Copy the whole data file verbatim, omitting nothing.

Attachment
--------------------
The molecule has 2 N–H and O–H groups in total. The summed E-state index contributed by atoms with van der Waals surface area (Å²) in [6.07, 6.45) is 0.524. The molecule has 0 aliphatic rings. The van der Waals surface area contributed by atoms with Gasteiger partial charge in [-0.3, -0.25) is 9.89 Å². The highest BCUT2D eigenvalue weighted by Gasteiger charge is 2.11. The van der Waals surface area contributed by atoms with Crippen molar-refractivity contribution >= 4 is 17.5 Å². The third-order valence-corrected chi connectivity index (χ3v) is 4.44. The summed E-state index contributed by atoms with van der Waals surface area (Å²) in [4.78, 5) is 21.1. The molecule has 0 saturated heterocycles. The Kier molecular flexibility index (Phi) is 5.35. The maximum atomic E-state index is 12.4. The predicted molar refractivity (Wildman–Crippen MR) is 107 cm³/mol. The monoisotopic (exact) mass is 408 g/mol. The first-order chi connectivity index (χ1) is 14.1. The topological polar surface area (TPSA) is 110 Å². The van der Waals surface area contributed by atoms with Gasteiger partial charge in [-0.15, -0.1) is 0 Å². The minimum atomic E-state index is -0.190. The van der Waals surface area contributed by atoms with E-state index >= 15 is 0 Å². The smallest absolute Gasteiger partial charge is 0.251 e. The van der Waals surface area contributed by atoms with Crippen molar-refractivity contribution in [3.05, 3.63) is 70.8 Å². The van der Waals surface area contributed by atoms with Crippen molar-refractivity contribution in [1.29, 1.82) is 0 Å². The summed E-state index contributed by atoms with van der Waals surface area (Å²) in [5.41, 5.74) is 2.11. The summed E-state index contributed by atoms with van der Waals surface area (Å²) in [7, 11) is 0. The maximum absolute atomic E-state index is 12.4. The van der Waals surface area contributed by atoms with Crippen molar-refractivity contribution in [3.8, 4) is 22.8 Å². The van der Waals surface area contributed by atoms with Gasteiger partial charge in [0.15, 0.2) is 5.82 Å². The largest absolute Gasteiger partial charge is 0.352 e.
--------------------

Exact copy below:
The molecule has 2 N–H and O–H groups in total. The summed E-state index contributed by atoms with van der Waals surface area (Å²) in [6.07, 6.45) is 0.524. The molecule has 0 aliphatic rings. The van der Waals surface area contributed by atoms with Gasteiger partial charge in [-0.3, -0.25) is 9.89 Å². The highest BCUT2D eigenvalue weighted by Gasteiger charge is 2.11. The van der Waals surface area contributed by atoms with Crippen molar-refractivity contribution >= 4 is 17.5 Å². The third-order valence-corrected chi connectivity index (χ3v) is 4.44. The summed E-state index contributed by atoms with van der Waals surface area (Å²) in [4.78, 5) is 21.1. The molecule has 0 saturated heterocycles. The Kier molecular flexibility index (Phi) is 5.35. The maximum atomic E-state index is 12.4. The predicted molar refractivity (Wildman–Crippen MR) is 107 cm³/mol. The monoisotopic (exact) mass is 408 g/mol. The first-order chi connectivity index (χ1) is 14.1. The topological polar surface area (TPSA) is 110 Å². The van der Waals surface area contributed by atoms with Gasteiger partial charge in [-0.15, -0.1) is 0 Å². The minimum atomic E-state index is -0.190. The van der Waals surface area contributed by atoms with E-state index >= 15 is 0 Å². The smallest absolute Gasteiger partial charge is 0.251 e. The van der Waals surface area contributed by atoms with Crippen molar-refractivity contribution in [3.05, 3.63) is 70.8 Å². The van der Waals surface area contributed by atoms with Crippen molar-refractivity contribution in [1.29, 1.82) is 0 Å². The summed E-state index contributed by atoms with van der Waals surface area (Å²) in [5.41, 5.74) is 2.11. The summed E-state index contributed by atoms with van der Waals surface area (Å²) in [7, 11) is 0. The maximum absolute atomic E-state index is 12.4. The van der Waals surface area contributed by atoms with Crippen molar-refractivity contribution in [3.8, 4) is 22.8 Å². The van der Waals surface area contributed by atoms with Gasteiger partial charge in [0.15, 0.2) is 5.82 Å². The largest absolute Gasteiger partial charge is 0.352 e.